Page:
Document Sample

A Distributed Algorithm for Minimum-Weight Spanning Trees by R. G. Gallager, P.A. Humblet, and P. M. Spira ACM, Transactions on Programming Language and systems,1983 presented by Hanan Shpungin Outline • Introduction • The idea of Distributed MST • The algorithm Outline • Introduction • The idea of Distributed MST • The algorithm Introduction • Problem A graph G (V , E ) Every edge has a weight e E , w(e) 8 3 1 4 5 2 6 7 Introduction • Solution A spanning tree T (V , E) So that the sum w(e) is minimized eE 8 3 1 4 5 2 6 7 Introduction • Solution A spanning tree T (V , E) So that the sum w(e) is minimized eE 8 3 1 4 5 2 6 7 Introduction • Definition – MST fragment A connected sub-tree of MST Example of possible fragments: 8 3 1 4 5 2 6 7 Introduction • MST Property 1 Given a fragment of an MST, let e be a minimum-weight outgoing edge of the fragment. Then joining e and its adjacent non-fragment node to the fragment yields another fragment of an MST. 8 3 e 1 4 5 2 6 7 Introduction • MST Property 1 Given a fragment of an MST, let e be a minimum-weight outgoing edge of the fragment. Then joining e and its adjacent non-fragment node to the fragment yields another fragment of an MST. • Proof: 8 3 e 1 4 5 2 6 7 Introduction • MST Property 1 Given a fragment of an MST, let e be a minimum-weight outgoing edge of the fragment. Then joining e and its adjacent non-fragment node to the fragment yields another fragment of an MST. e’ • Proof: 8 3 e Suppose e is not in MST, but some e’ 1 instead. 4 5 2 6 7 Introduction • MST Property 1 Given a fragment of an MST, let e be a minimum-weight outgoing edge of the fragment. Then joining e and its adjacent non-fragment node to the fragment yields another fragment of an MST. e’ • Proof: 8 3 e Suppose e is not in MST, but some e’ 1 instead. 4 5 MST with e forms a cycle. 2 6 7 Introduction • MST Property 1 Given a fragment of an MST, let e be a minimum-weight outgoing edge of the fragment. Then joining e and its adjacent non-fragment node to the fragment yields another fragment of an MST. e’ • Proof: 8 3 e Suppose e is not in MST, but some e’ 1 instead. 4 5 MST with e forms a cycle. 2 6 We obtain a cheaper MST with e 7 instead of e’. Introduction • MST Property 2 If all the edges of a connected graph have different weights, then the MST is unique. 8 3 1 4 5 2 6 7 Introduction • MST Property 2 If all the edges of a connected graph have different weights, then the MST is unique. • Proof: 8 3 1 4 5 2 6 7 Introduction • MST Property 2 If all the edges of a connected graph have different weights, then the MST is unique. • Proof: Suppose existence of two MSTs. 8 8 3 3 1 1 4 4 5 5 2 6 2 6 7 7 T T’ Introduction • MST Property 2 If all the edges of a connected graph have different weights, then the MST is unique. • Proof: Suppose existence of two MSTs. e 8 3 Let e be the minimal-weight edge 8 3 not in both MSTs (wlog e in T). 1 1 4 4 5 5 2 6 2 6 7 7 T T’ Introduction • MST Property 2 If all the edges of a connected graph have different weights, then the MST is unique. • Proof: Suppose existence of two MSTs. e 8 3 Let e be the minimal-weight edge 8 3 not in both MSTs (wlog e in T). 1 4 T’ with e has a cycle 4 1 5 5 2 6 2 6 7 7 T T’ Introduction • MST Property 2 If all the edges of a connected graph have different weights, then the MST is unique. • Proof: Suppose existence of two MSTs. e’ e 8 3 Let e be the minimal-weight edge 8 3 not in both MSTs (wlog e in T). 1 4 T’ with e has a cycle 4 1 5 2 6 At least cycle edge e’ is not in T. 2 6 5 7 7 T T’ Introduction • MST Property 2 If all the edges of a connected graph have different weights, then the MST is unique. • Proof: Suppose existence of two MSTs. e’ e 8 3 Let e be the minimal-weight edge 8 3 not in both MSTs (wlog e in T). 1 4 T’ with e has a cycle 4 1 5 2 6 At least cycle edge e’ is not in T. 2 6 5 7 Since w(e) < w(e’) we conclude 7 that T’ with e and without e’ is a T smaller MST than T’. T’ Introduction • Idea of MST based on properties 1 & 2 Start with fragments of one node. 8 3 1 4 5 2 6 7 Introduction • Idea of MST based on properties 1 & 2 Enlarge fragments in any order (property 1) Combine fragments with a common node (property 2) 8 3 1 4 5 2 6 7 Introduction • Idea of MST based on properties 1 & 2 Enlarge fragments in any order (property 1) Combine fragments with a common node (property 2) 8 3 1 4 5 2 6 7 Introduction • Idea of MST based on properties 1 & 2 Enlarge fragments in any order (property 1) Combine fragments with a common node (property 2) 8 3 1 4 5 2 6 7 Introduction • Idea of MST based on properties 1 & 2 Enlarge fragments in any order (property 1) Combine fragments with a common node (property 2) 8 3 1 4 5 2 6 7 Introduction • Idea of MST based on properties 1 & 2 Enlarge fragments in any order (property 1) Combine fragments with a common node (property 2) 8 3 1 4 5 2 6 7 Introduction • Idea of MST based on properties 1 & 2 Enlarge fragments in any order (property 1) Combine fragments with a common node (property 2) 8 3 1 4 5 2 6 7 Introduction • Idea of MST based on properties 1 & 2 Enlarge fragments in any order (property 1) Combine fragments with a common node (property 2) 8 3 1 4 5 2 6 7 Outline • Introduction • The idea of Distributed MST • The algorithm The idea of Distributed MST • Fragments Every node starts as a single fragment. 8 3 1 4 5 2 6 7 The idea of Distributed MST • Fragments Each fragment finds its minimum outgoing edge. 8 3 1 4 5 2 6 7 The idea of Distributed MST • Fragments Each fragment finds its minimum outgoing edge. Then it tries to combine with the adjacent fragment. 8 3 1 4 5 2 6 7 The idea of Distributed MST • Levels Every fragment has an associated level that has impact on combining fragments. A fragment with a single node is defined to to be at level 0. The idea of Distributed MST • Levels The combination of two fragments depends on the levels of fragments. 8 3 F 1 4 2 5 F’ 6 7 The idea of Distributed MST • Levels The combination of two fragments depends on the levels of fragments. If a fragment F wishes to 8 connect to a fragment F’ 3 F and L < L’ then: L=1 1 4 2 5 F’ 6 L’=2 7 The idea of Distributed MST • Levels The combination of two fragments depends on the levels of fragments. If a fragment F wishes to 8 connect to a fragment F’ 3 F and L < L’ then: L=1 1 F is absorbed in F’ and the 4 2 5 F’ 6 resulting fragment is at level L’=2 L’. 7 The idea of Distributed MST • Levels The combination of two fragments depends on the levels of fragments. If fragments F and F’ have 8 the same minimum outgoing 3 F edge and L = L’ then: L=1 1 F’ 4 L’=1 5 2 6 7 The idea of Distributed MST • Levels The combination of two fragments depends on the levels of fragments. If fragments F and F’ have 8 the same minimum outgoing 3 F F’’ edge and L = L’ then: L=1 1 F’ L’’=2 4 L’=1 The fragments combine into 2 5 6 a new fragment F’’ at level L’’ = L+1. 7 The idea of Distributed MST • Levels The identity of a fragment is the weight of its core. If fragments F and F’ with 8 same level were combined, 3 F’’ the combining edge is called 1 L’’=2 4 the core of the new segment. 5 2 6 7 core The idea of Distributed MST • State Each node has a state Sleeping - initial state Find - during fragment’s search for a minimal outgoing edge Found - otherwise (when a minimal outgoing edge was found Outline • Introduction • The idea of Distributed MST • The algorithm The Algorithm • Fragment minimum outgoing edge discovery Special case of zero-level fragment (Sleeping). 8 3 1 4 5 2 6 7 The Algorithm • Fragment minimum outgoing edge discovery Special case of zero-level fragment (Sleeping). When a node awakes from the state Sleeping, it finds a 8 minimum edge connected. 3 1 4 5 2 6 7 The Algorithm • Minimum outgoing edge discovery Special case of zero-level fragment (Sleeping). When a node awakes from the state Sleeping, it finds a 8 minimum edge connected. 3 Marks it as a branch of 1 4 MST and sends a Connect 5 2 6 message over this edge. 7 The Algorithm • Minimum outgoing edge discovery Special case of zero-level fragment (Sleeping). When a node awakes from a state Sleeping, it finds a 8 minimum edge connected. 3 Marks it as a branch of 1 4 MST and sends a Connect 5 2 6 message over this edge. Goes into a Found state. 7 The Algorithm • Minimum outgoing edge discovery Take a fragment at level L that was just combined out of two level L-1 fragments. 8 3 F’’ L’’=2 F 1 L=1 4 5 2 6 F’ L’=1 7 The Algorithm • Minimum outgoing edge discovery Take a fragment at level L that was just combined out of two level L-1 fragments. The weight of the core is the ID’’ = 2 identity of the fragment. 8 F’’ 3 It acts as a root of a L’’=2 fragment tree. F 1 4 L=1 5 2 6 F’ L’=1 7 core The Algorithm • Minimum outgoing edge discovery Take a fragment at level L that was just combined out of two level L-1 fragments. Nodes adjacent to core send an Initiate message to the 8 3 borders. 1 4 5 2 6 7 The Algorithm • Minimum outgoing edge discovery Take a fragment at level L that was just combined out of two level L-1 fragments. Nodes adjacent to core send an Initiate message to the 8 3 borders. Relayed by the intermediate 4 1 nodes in the fragment. 2 6 5 7 The Algorithm • Minimum outgoing edge discovery Take a fragment at level L that was just combined out of two level L-1 fragments. Nodes adjacent to core send an Initiate message to the 8 3 borders. Relayed by the intermediate 4 1 nodes in the fragment. 2 6 5 Puts the nodes in the Find 7 state. The Algorithm • Minimum outgoing edge discovery Edge classification/ Basic - yet to be classified, can be inside fragment or outgoing 8 3 edges 1 4 5 2 6 7 The Algorithm • Minimum outgoing edge discovery Edge classification. Rejected – an inside fragment edge 8 3 1 4 5 2 6 7 The Algorithm • Minimum outgoing edge discovery Edge classification. Branch – an MST edge 8 3 1 4 5 2 6 7 The Algorithm • Minimum outgoing edge discovery On receiving the Initiate message a node tries to find a minimum outgoing edge. Sends a Test message on Basic edges (minimal first) 8 3 1 4 5 2 6 7 The Algorithm • Minimum outgoing edge discovery On receiving the Test message. In case of same identity: send a Reject message, the 8 3 edge is Rejected. 1 In case Test was sent in 4 5 both directions, the edge is 2 6 Rejected automatically 7 without a Reject message. The Algorithm • Minimum outgoing edge discovery On receiving the Test message. Response Delayed L=0 In case of a self lower level: Delay the response until the 8 3 identity rises sufficiently. L=3 1 4 5 2 6 7 The Algorithm • Minimum outgoing edge discovery On receiving the Test message. L=0 In case of a self higher level: Send an Accept message 8 3 The edge is accepted as a L=3 1 candidate. 4 5 2 6 7 The Algorithm • Minimum outgoing edge discovery Agreeing on the minimal outgoing edge. Nodes send Report messages along the branches of the MST. 8 3 If no outgoing edge was 1 found the algorithm is 4 5 complete. 2 6 7 The Algorithm • Minimum outgoing edge discovery Agreeing on the minimal outgoing edge. Nodes send Report messages along the branches of the MST. 8 3 If no outgoing edge was 1 found the algorithm is 4 5 complete. 2 6 After sending they go into 7 Found mode. The Algorithm • Minimum outgoing edge discovery Agreeing on the minimal outgoing edge. Every leaf sends the Report when resolved its outgoing edge. 8 3 1 4 5 2 6 7 The Algorithm • Minimum outgoing edge discovery Agreeing on the minimal outgoing edge. Every leaf sends the Report when resolved its outgoing edge. 8 3 1 4 5 2 6 7 The Algorithm • Minimum outgoing edge discovery Agreeing on the minimal outgoing edge. Every interior sends the Report when resolved its outgoing and 8 3 all its children sent theirs. 1 4 5 2 6 7 The Algorithm • Minimum outgoing edge discovery Agreeing on the minimal outgoing edge. Every interior sends the Report when resolved its outgoing and 8 3 all its children sent theirs. 1 4 5 2 6 7 The Algorithm • Minimum outgoing edge discovery Agreeing on the minimal outgoing edge. minimal Every node remembers the outgoing branch to the minimal outgoing 8 3 edge of its sub-tree, denoted best-edge. 1 best-edge 4 5 2 6 7 The Algorithm • Minimum outgoing edge discovery Agreeing on the minimal outgoing edge. The core adjacent nodes exchange Reports and decide on 8 3 the minimal outgoing edge. ?1 4 5 2 6 7 The Algorithm • Combining segments Changing core. When decided a Change-core new core message is sent over branches to 8 3 the minimal outgoing edge. The tree branches point to the ?1 4 new core. 2 6 5 7 The Algorithm • Combining segments Changing core When decided a Change-core Connect message is sent over branches to 8 3 the minimal outgoing edge. The tree branches point to the ?1 4 new core. 2 6 5 Finally a Connect message is 7 sent over the minimal edge. The Algorithm • Final notes Connecting same level fragments. 8 3 F F’ L=1 1 4 L’=1 5 2 6 7 The Algorithm • Final notes Connecting same level fragments. Both core adjacent nodes send a Connect message, which causes 8 the level to be increased. 3 F As a result, core is changed andL=1 F’ 1 4 L’=1 new Initiate messages are sent. 5 2 6 7 The Algorithm • Final notes Connecting lower level fragments. When lower level fragment F’ at node n’ joins some fragment F at node n before n sent its Report. We can send n’ an Initiate message with the Find state so it joins the search. The Algorithm • Final notes Connecting lower level fragments. When lower level fragment F’ at node n’ joins some fragment F at node n after n sent its Report. It means that n already found a lower edge and therefore we can send n’ an Initiate message with the Found state so it doesn’t join the search. The Algorithm • Final notes Forwarding the Initiate message at level L. When forwarding an Initiate message to the leafs, it is also forwarded to any pending fragments at level L-1, as they might be delayed with response. The Algorithm • Final notes Upper bound on fragment levels. Level L+1 contains at least 2 fragments at level L. L Level L contains at least 2 nodes. log 2 N is an upper bound on fragment levels. The Algorithm • Proof outline Correct MST build-up The Connect message is sent on the minimal outgoing edge only. As a result of properties 1 & 2 we should obtain an MST. The Algorithm • Proof outline No deadlocks Assume there is a deadlock. Choose a fragment from the lowest level set and with minimal outgoing edge in that set. Its Test/Connect message surely will be replied. There will always be a working fragment. The Algorithm • Complexity Communication At most E Reject messages (with corresponding E Test messages, because each edge can be rejected only once. The Algorithm • Complexity Communication At every but the zero or last levels, each node can accept up to 1 Initiate, Accept messages. It can transmit up to 1 Test (successful), Report, ChangeRoot, Connect. Since the number of levels is bounded by log 2 N number of such messages is at most 5 N (log 2 N 1) . The Algorithm • Complexity Communication At level zero, each node receives at most one Initiate and transmits at most one Connect. At the last level a node can send at most one Report message, as a result at most 3N such messages. The Algorithm • Complexity Communication As a result, the upper bound is: 5 N log 2 N 2 E . The Algorithm • Complexity Time (under assumption of initial awakening it is 5 N log 2 N ) We prove by induction that one needs 5lN - 3N time units for every node to reach level l. The Algorithm • Complexity Time (under assumption of initial awakening it is 5 N log 2 N ) l=1 Each node is awakened and sends a Connect message. By time 2N all nodes should be at level 1. The Algorithm • Complexity Time (under assumption of initial awakening it is 5 N log 2 N ) Assume l At level l, each node can send at most N Test messages which will be answered before time 51N - N . The propagation of the Report messages, ChangeRoot, Connect, and Initiate messages can take at most 3N units, so that by time 5 ( l + 1)N - 3N all nodes are at level l + 1. The Algorithm • Complexity Time (under assumption of initial awakening it is 5 N log 2 N ) At the highest level only Test, Reject, and Report messages are used. The Algorithm • Complexity Time (under assumption of initial awakening it is 5 N log 2 N ) As a result we have the algorithm complete under 5 N log 2 N time units.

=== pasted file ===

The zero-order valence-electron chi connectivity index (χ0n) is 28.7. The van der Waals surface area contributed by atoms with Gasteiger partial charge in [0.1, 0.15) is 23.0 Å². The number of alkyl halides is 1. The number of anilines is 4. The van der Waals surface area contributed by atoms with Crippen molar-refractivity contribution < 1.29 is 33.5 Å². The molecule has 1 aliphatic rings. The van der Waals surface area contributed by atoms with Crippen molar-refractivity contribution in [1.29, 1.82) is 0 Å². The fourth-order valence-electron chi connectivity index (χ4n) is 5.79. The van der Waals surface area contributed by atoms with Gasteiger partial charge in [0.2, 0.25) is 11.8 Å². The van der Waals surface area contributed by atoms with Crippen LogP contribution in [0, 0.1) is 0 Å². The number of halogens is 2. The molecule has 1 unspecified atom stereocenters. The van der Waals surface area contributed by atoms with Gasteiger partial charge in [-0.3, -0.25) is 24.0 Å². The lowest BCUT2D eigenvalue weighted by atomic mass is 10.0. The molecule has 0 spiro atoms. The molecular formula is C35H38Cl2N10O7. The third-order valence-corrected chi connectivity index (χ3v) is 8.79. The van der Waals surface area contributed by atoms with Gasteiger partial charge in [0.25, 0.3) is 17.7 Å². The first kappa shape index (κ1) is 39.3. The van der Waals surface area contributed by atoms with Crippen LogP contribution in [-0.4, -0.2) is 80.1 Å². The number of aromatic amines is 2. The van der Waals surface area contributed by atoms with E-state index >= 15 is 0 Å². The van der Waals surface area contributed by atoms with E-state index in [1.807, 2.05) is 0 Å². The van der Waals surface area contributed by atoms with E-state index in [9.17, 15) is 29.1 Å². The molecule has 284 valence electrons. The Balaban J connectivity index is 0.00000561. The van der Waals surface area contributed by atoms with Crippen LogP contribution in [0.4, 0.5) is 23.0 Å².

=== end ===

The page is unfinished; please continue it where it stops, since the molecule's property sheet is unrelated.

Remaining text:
DOCUMENT INFO

Shared By:

Categories:

Tags:
distributed algorithm, spanning trees, spanning tree, minimum weight, the network, spanning tree algorithm, edge weights, minimum spanning tree, approximation algorithm, time complexity, distributed computing, minimum degree, sequential algorithm, running time, root nodes

Stats:

views: | 20 |

posted: | 9/27/2010 |

language: | English |

pages: | 83 |

OTHER DOCS BY ocv22853

How are you planning on using Docstoc?
BUSINESS
PERSONAL

By registering with docstoc.com you agree to our
privacy policy and
terms of service, and to receive content and offer notifications.

Docstoc is the premier online destination to start and grow small businesses. It hosts the best quality and widest selection of professional documents (over 20 million) and resources including expert videos, articles and productivity tools to make every small business better.

Search or Browse for any specific document or resource you need for your business. Or explore our curated resources for Starting a Business, Growing a Business or for Professional Development.

Feel free to Contact Us with any questions you might have.